China poised to become the world’s second economy in 2010
In spite of a considerable slowdown this year, China is poised to become in 2010 the world’s second largest economy, behind United States and ahead of Japan, according to the IMF World Economic Outlook released this week.
The WEO points out that China’s GDP in 2009 will reach 4.8 trillion US dollars behind the US and Japan, but since its recovery will be faster and stronger in 2010, GDP is forecasted to reach 5.3 trillion US dollars next year, ahead of Japan which will fall to third place.
China is forecasted to expand 6.5% in 2009, almost half its average of the last decade (13% in 2007) which in the context of global recession is still “strong growth”. China has implemented a robust domestic demand stimulus plan, relying less on its export drive, which has been praised by the IMF.
Beijing officials have acted “vigorously” with fiscal re-activation and monetary flexibility helping to boost domestic consumption and infrastructure investments says the WEO report which forecasts China’s GDP will expand 7.5% in 2010, returning to double digit growth in 2011.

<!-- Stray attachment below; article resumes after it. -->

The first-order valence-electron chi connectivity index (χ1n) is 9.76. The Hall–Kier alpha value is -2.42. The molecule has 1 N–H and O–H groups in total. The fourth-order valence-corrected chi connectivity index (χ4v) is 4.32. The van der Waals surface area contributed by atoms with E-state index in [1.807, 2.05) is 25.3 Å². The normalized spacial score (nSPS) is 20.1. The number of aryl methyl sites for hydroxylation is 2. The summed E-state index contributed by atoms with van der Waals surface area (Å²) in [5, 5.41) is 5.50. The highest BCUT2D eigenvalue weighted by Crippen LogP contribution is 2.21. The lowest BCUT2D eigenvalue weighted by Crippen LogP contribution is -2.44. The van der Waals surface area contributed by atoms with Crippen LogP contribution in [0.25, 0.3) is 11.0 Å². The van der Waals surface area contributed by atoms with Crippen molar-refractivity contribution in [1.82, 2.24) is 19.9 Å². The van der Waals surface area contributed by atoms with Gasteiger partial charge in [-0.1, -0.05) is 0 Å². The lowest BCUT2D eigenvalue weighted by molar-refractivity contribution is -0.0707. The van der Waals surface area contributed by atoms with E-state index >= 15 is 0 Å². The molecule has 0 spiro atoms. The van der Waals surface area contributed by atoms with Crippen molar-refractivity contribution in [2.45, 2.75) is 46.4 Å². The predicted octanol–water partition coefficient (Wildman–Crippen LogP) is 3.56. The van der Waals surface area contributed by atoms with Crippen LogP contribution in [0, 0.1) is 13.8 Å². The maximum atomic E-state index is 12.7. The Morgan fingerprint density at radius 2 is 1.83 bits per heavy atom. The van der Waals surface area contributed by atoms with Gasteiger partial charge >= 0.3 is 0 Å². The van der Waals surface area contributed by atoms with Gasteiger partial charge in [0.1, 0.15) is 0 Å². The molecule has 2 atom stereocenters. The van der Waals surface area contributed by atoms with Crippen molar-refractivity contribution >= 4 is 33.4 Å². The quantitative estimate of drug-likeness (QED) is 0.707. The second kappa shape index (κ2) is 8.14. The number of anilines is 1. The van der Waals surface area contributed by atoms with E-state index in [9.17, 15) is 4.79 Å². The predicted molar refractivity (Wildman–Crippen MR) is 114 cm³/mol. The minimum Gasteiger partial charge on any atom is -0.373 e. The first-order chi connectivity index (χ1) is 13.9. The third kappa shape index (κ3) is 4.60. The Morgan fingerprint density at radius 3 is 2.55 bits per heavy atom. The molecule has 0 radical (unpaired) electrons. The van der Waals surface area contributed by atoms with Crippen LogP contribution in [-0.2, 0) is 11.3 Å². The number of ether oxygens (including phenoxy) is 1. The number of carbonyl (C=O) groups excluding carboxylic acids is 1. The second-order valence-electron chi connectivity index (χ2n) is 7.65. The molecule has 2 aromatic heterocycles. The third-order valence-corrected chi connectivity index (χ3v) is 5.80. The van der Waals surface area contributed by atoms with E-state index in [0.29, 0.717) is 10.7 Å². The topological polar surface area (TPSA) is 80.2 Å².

At the same time recession will punish Japan severely with an estimated GDP contraction of 6.2% in 2009. Japan as well as other Asian exporters has been hit extremely hard by the collapse in exports particularly cars and electronics.
Therefore the 2010 scenario will have a double input: relative Chinese growth and the negative performance of the Japanese economy, helping China to become undisputed second behind the US.
But analysts also point to the fact that China will have to get accustomed to a weaker demand for its exports from United States, “of which it is highly dependent” and must also manage efficiently the growing expectations of its population.
China is forced to grow at a rate above 8%, which is the floor to ensure the economy absorbs the millions that annually migrate from farms to cities hopeful of better living conditions and work and education opportunities for their families in the sprawling urban giant. This represents a major challenge particularly for a country with a political straight jacket.